I've posted more pictures of our trip at: http://www.flickr.com/photos/37438151@N00/
If you are really interested in these castles, check out their websites:
Monday, September 29, 2008
Saturday, September 20, 2008
Friday, September 12, 2008
The Flensburg Fjord separates Germany from Denmark so we were able to see the coastlines of two countries as we sailed. It was interesting to watch 21st century kiteboarders skimming across the water against a backdrop of 18th century wooden windmills!
Afterwards, we ate fisch broetchen (sandwiches on fresh mini-baguettes) at the marina restaurant. This is a regional specialty and you can get them with Matjes (salted) herring, Bismarck (pickled) herring, tiny shrimp from the North Sea, or fried fish. Of course, our friends insisted that we try all types! Not bad- better than smoked eel!
It was a boost to our spirits to be out in the wind and water! We came to Germany because we wanted to experience a different way of living and try new things. But some days at home feel mundane and other days we are overwhelmed with the magnitude of this life change, frustrated by the effort required to accomplish the most basic tasks in a different culture and language. So these days when our experiences transcend all of that are truly a breath of fresh air to revive us, and we feel blessed!
Thursday, September 11, 2008
Friday, September 5, 2008
How many of you recall your English grammar lessons from elementary school? Direct and indirect objects, predicate nouns, adverbial prepositions, relative pronouns- starting to ring a bell? No, me neither! So, we had to have a book of English grammar because if you don't know the rules of your own language you're hopeless for learning a second language!
Then, we started to tackle verb conjugations. In English this is not so complicated as in many other languages. There is a different form of a verb for "I" "you" "he/she/it" "we" "they" and the plural form of "you" (which we don't have but use "you guys," or "y'all.") And that is true for every tense of the verb- present , past , perfect , subjunctive, future. So, we needed The Big Yellow Book of German Verbs, featuring 555 fully conjugated verbs with a cross-referenced index of 4,200 verbs (see photo)! Could it possibly get any better than this?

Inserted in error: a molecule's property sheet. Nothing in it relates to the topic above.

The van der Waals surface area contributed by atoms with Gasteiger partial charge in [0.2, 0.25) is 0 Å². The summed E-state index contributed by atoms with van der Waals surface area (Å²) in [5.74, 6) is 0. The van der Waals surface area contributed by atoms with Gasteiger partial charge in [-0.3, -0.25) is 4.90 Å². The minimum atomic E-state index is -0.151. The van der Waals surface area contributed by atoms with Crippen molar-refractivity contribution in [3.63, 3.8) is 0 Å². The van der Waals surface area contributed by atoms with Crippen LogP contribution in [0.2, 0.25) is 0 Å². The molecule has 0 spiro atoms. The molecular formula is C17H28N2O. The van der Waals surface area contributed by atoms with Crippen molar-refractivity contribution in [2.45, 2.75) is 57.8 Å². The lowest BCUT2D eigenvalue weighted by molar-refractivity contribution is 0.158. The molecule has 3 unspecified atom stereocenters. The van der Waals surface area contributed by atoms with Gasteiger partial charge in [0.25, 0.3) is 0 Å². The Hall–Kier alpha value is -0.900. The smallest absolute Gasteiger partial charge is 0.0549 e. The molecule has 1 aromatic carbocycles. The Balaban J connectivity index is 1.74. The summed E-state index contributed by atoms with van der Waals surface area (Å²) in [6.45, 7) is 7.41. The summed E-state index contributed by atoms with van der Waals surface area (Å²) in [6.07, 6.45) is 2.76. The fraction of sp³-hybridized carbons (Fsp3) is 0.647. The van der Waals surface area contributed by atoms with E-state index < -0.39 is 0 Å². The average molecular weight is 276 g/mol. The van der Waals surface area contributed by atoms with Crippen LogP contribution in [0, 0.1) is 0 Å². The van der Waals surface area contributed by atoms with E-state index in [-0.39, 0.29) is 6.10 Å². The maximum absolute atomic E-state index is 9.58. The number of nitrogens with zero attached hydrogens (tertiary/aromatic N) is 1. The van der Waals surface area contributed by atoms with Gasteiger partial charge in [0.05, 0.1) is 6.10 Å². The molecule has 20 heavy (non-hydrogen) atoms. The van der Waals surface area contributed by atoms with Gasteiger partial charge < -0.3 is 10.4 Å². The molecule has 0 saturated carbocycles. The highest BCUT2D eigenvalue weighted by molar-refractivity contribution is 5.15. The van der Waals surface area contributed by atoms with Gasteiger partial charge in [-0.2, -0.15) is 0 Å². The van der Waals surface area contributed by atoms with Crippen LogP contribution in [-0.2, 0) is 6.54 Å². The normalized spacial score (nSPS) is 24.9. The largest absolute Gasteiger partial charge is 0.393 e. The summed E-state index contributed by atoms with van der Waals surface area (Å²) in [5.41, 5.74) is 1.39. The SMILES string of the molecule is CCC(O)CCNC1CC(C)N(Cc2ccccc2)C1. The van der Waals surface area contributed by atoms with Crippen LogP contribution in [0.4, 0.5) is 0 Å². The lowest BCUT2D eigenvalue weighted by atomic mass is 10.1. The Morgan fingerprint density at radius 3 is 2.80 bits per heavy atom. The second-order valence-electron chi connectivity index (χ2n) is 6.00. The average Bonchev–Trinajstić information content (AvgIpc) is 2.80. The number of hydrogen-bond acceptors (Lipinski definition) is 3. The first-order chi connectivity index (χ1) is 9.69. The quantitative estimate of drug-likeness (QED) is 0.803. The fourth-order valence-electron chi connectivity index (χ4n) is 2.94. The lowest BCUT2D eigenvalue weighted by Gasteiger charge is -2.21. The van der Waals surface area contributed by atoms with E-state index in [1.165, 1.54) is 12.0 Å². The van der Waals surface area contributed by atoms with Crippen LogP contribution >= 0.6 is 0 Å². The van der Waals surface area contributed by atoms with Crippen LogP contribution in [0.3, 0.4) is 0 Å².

Yes! There's more! We are moving beyond basics, starting to build sentences and asking a lot of questions about sentence structure, use of prepositions, etc. We found that we needed a reference book for German grammar. So, after extensive research on amazon.de, I located Hammer's German Grammar and Usage, 4th Edition. I am waiting for the post man to ring the doorbell any minute to bring this latest treasure, which will bring our total number of books on German language to NINE!
Oh, and don't be fooled by the picture! I hardly ever look so cheerful when I'm studying!
Monday, September 1, 2008
I had been here for about a week when I decided I should tackle the laundry. Aaron was at work and I thought, "How hard can it be to get this thing going?" It is a style that is new to me- front-loading with a separate compartment for soap. Actually, the soap drawer has three different compartments- labeled with symbols which are decoded (in German) in the manual. I knew I wouldn't get far with that so I poured the detergent in the spot that had a little soap bubble on it- perfect! Hit "Start" and an hour later I have clean clothes. I went on like this for five or six weeks feeling quite pleased with myself for figuring this out without reading the instructions first!
One day I walked in while the machine was on its final spin. "Hmm, looks a bit soapy," I thought but carried on without further thought. A few days later, after I had finished all the week's laundry I decided to try reading the manual since I had now acquired a small German vocabulary. With the help of my pocket translator and my German/English dictionary I deciphered the symbols. It turns out I had been adding the detergent where the liquid fabric softener is supposed to go! I was so embarassed that I didn't think I could tell anyone, but in the end I couldn't resist. Aaron got such a good laugh. He now knows why he starts to "suds up" when he's running! Ha!